Proforma Over Pitch

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Why knowing your numbers trumps pitch-perfect slides

A common mistake founders make is putting all their time and effort into making a great-looking pitch deck for investors but not giving the same degree of care to their proforma.  

Your pitch deck is important for several reasons but mostly it serves as a presentation tool to elicit engagement in front of a crowd, or act as a primer, or an entrance into a deeper conversation about your business.  

Your proforma however is your companies working financial model representing the scenario in which you have investor money to deploy against your plan. It’s easy to slip into thinking that it’s there to show how much money you will make in the majical, post-funded future, and if you are an investor, you can be forgiven for that, but if you are a founder it is a mistake.

The good thing about this mistake that is it’s an easy one to fix.  

Well, maybe not “easy” – but certainly do-able with the right help.  

A lot of founders come to me with really impressive (and sometimes less impressive) pitch decks.  Founders rarely come to me with really impressive, or impressive, or even sufficient proformas.

Based on this, I assume that a lot of founders embark on a fundraising effort without this critical tool, or without something that comes close enough to it to really do its job for either the founder, the business or the raise.

Your proforma is the model that plays out your assumptions over time.  The numbers that show up in year 2 or 3, those are the proformas numbers.  The assumptions… those are yours and they need to be clearly articulated, validated and factored to be conservative.  Once you have settled on your assumptions you need to build an assumptions framework that you can use to sensitivity test your allocation of capital to the growth levers in your plan.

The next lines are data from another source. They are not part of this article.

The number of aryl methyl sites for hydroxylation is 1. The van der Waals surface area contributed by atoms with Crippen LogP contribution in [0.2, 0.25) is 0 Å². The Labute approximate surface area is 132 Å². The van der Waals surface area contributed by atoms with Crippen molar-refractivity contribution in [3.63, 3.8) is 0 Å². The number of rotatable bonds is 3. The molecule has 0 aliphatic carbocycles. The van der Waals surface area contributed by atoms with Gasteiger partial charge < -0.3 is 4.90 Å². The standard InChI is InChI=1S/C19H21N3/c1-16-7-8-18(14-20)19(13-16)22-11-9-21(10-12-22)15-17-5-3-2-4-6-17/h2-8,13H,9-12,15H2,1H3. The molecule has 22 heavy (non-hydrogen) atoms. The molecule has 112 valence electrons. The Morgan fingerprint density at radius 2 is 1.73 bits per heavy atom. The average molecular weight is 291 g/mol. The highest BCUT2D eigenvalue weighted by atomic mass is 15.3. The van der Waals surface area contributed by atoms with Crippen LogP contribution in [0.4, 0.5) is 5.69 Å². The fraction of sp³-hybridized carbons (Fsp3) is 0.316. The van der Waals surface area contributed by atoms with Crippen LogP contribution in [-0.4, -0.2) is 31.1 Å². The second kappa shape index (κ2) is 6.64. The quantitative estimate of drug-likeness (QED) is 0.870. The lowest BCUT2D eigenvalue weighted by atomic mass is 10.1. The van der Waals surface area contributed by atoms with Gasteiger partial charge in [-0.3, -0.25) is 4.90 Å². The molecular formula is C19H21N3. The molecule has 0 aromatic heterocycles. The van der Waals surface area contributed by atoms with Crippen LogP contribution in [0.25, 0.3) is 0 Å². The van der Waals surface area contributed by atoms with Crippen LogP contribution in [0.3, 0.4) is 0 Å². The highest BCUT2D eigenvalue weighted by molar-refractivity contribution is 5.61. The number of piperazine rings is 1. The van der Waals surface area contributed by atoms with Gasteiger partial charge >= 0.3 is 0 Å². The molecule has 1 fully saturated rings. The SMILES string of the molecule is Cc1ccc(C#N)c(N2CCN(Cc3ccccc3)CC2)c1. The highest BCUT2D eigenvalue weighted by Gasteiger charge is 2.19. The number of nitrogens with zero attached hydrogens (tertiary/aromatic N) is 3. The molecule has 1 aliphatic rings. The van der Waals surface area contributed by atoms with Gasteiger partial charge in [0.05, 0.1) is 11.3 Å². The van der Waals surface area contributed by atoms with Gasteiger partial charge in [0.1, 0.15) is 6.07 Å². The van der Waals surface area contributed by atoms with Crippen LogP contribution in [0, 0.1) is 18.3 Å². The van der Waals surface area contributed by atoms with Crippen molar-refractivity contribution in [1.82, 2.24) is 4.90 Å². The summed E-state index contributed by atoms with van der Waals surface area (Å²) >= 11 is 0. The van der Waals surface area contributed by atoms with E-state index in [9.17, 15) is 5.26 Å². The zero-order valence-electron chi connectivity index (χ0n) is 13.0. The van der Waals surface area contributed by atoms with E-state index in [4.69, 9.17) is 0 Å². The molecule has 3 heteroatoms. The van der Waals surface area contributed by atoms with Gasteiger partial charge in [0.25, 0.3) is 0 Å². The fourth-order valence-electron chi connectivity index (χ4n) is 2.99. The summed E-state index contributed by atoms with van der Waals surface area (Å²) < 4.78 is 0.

Proformas help you make mission-critical decisions.

Resources are always scarce and every spending decision has an opportunity cost.  Do you invest in marketing for new customers or to increase the value of the ones you already have?  How do you know which is best? For that matter, how do you know how much money you should raise and how long it will last. When will the volume of business require that you hire more people, when you will break even or become profitable?

The truth is, if you have a plan but have not yet built a proforma, you do not know the answers to these questions and you do not have a plan so much as a story.

Need a little help? We do that.  

In addition to the rarity of strong proformas amongst seed stage founders, there is a total absence of education, resources and tools to really arm you with the model that you need to make all the decisions I have listed above.

We have continued to rely on accounting models that are fairly useless as predictive tools and too complex for people without an accounting background to understand.  I didn’t understand them and that is why I developed a dramatically simplified approach to building my own proforma model and using it as a working tool in my business and in my fundraising efforts.  

One blog post isn’t going to cover it, but I will continue to write on this subject and share tools that will support you in building your own.  It’s a huge part of our Capital Masterclass and is available as a workshop for groups if you just can’t wait.


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